Today, however, she is resolute. In 2019, a man was sentenced to 90 days in prison for harassing her. She continues to report the abuse she receives each time it occurs but says she is receiving "little help" from the British police. "Whoever these hackers are, whoever the people who see images of me and email me are, I know they just want to feel that they have some power over me when, in fact, they don't," she adds. 
Sadly, Maiken is not alone and the recourse for anyone who finds themselves in her situation is limited. Online stalking, harassment and bullying are what’s known as "cyber-enabled" crimes in this country but the threat of sharing intimate images is not a criminal offence in and of itself. Refuge – a British charity which supports women who experience domestic abuse – is currently running a campaign called The Naked Threat which calls on the government to change this through the Domestic Abuse Bill

It is vital that women experiencing image-based abuse feel empowered to report it to the police in the knowledge that they will be believed and their experiences will be taken seriously.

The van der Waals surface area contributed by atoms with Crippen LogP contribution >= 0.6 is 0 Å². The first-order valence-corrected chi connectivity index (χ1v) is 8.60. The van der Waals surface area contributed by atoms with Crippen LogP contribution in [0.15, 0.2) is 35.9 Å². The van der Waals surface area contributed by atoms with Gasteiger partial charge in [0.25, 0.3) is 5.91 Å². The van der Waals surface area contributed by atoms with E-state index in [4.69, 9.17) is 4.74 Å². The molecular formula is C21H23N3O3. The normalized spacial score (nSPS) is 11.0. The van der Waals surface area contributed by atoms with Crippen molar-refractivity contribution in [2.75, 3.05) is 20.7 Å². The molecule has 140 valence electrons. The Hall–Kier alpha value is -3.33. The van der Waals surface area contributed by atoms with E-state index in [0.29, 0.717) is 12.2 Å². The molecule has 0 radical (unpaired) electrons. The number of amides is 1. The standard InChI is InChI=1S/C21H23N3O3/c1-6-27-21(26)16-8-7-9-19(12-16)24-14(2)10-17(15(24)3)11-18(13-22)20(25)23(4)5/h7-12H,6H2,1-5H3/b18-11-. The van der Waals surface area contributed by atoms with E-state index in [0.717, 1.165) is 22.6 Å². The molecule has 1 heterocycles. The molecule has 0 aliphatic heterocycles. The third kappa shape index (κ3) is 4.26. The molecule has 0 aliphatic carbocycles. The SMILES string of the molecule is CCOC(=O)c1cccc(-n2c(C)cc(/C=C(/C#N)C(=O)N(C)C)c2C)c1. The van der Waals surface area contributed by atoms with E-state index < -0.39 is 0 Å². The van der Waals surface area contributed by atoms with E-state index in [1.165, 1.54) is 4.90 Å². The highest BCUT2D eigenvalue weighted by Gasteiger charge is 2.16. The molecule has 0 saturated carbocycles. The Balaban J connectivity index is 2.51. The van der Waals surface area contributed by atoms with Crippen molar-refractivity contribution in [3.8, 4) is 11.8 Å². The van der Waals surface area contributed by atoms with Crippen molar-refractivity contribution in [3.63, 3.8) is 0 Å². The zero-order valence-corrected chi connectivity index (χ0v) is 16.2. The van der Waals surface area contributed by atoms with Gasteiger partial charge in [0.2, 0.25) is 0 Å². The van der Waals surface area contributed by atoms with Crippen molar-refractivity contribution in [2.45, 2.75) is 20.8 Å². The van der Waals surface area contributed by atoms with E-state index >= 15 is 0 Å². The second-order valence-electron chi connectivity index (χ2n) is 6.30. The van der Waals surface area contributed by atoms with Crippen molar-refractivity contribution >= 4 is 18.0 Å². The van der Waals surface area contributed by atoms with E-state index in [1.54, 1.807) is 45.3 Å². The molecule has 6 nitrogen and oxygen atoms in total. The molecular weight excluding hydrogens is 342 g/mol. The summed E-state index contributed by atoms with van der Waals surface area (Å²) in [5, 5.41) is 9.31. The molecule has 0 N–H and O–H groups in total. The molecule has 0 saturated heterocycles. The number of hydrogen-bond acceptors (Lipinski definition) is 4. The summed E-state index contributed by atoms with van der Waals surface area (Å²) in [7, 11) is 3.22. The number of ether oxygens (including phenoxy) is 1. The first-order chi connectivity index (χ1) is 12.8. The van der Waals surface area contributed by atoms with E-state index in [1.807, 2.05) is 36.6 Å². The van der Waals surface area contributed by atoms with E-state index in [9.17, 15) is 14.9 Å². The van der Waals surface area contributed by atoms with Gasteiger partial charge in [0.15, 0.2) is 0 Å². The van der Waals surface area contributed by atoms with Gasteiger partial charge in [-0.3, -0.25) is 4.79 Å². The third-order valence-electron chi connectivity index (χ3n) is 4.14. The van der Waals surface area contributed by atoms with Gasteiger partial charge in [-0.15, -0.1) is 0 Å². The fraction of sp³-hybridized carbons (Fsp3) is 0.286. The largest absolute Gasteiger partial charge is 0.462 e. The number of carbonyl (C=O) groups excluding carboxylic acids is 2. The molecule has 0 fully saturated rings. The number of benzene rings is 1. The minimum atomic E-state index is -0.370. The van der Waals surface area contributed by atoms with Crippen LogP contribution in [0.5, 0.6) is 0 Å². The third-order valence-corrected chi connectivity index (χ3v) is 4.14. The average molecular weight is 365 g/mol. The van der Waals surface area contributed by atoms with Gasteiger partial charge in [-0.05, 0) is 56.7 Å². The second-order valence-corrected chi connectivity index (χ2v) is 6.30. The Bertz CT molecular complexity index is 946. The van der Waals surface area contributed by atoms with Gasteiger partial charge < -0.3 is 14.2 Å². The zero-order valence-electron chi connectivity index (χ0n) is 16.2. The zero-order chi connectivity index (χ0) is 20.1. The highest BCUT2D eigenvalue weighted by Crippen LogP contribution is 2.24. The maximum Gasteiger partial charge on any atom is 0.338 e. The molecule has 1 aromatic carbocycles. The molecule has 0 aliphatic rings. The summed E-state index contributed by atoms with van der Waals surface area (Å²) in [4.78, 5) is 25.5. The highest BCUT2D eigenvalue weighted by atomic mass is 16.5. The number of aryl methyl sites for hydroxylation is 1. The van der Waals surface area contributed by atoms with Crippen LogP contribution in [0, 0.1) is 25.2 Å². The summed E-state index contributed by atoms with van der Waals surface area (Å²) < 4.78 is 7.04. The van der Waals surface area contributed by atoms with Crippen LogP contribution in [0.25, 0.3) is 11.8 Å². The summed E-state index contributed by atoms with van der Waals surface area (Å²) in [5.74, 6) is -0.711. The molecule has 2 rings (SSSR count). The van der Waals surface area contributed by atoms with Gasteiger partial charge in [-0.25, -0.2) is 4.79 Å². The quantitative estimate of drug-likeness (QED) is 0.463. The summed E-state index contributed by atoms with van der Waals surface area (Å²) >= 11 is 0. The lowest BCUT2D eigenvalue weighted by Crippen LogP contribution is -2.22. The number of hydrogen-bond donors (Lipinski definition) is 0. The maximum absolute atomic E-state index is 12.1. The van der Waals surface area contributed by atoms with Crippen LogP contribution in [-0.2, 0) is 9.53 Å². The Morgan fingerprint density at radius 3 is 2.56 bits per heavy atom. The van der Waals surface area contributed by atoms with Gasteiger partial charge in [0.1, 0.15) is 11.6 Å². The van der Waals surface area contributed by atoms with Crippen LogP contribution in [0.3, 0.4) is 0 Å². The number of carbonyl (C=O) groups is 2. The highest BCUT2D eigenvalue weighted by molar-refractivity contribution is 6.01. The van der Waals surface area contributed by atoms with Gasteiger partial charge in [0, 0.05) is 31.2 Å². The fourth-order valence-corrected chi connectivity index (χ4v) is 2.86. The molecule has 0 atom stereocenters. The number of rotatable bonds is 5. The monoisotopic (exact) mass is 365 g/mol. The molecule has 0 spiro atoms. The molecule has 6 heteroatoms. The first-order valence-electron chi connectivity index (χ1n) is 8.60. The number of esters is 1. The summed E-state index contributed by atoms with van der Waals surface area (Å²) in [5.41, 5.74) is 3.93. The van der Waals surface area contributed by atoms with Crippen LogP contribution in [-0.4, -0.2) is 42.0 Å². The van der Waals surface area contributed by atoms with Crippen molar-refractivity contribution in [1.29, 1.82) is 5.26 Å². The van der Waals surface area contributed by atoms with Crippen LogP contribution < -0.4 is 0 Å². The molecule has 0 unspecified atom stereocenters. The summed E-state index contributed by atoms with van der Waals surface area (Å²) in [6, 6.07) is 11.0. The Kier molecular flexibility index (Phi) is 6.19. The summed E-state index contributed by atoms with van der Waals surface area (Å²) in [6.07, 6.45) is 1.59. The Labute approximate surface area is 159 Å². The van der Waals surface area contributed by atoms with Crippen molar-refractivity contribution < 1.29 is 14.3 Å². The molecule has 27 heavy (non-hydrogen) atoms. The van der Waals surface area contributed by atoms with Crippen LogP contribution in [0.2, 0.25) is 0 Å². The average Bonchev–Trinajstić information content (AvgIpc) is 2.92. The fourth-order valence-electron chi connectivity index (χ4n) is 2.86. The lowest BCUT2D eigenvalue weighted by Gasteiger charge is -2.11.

Lisa King, refuge
Lisa King, Refuge's director of communications and external relations, told Refinery29: "Sharing intimate images without consent is a far-reaching crime that happens to women across society. A perpetrator sharing images of a woman they know personally could include images obtained nonconsensually, or images that a woman shared with the perpetrator in the belief they would be kept private. Images that were shared consensually, as part of an intimate relationship, should never be used to abuse a woman and women should not be blamed or made to feel guilty or ashamed if this happens to them, whether the images were stolen, coerced, or sent willingly."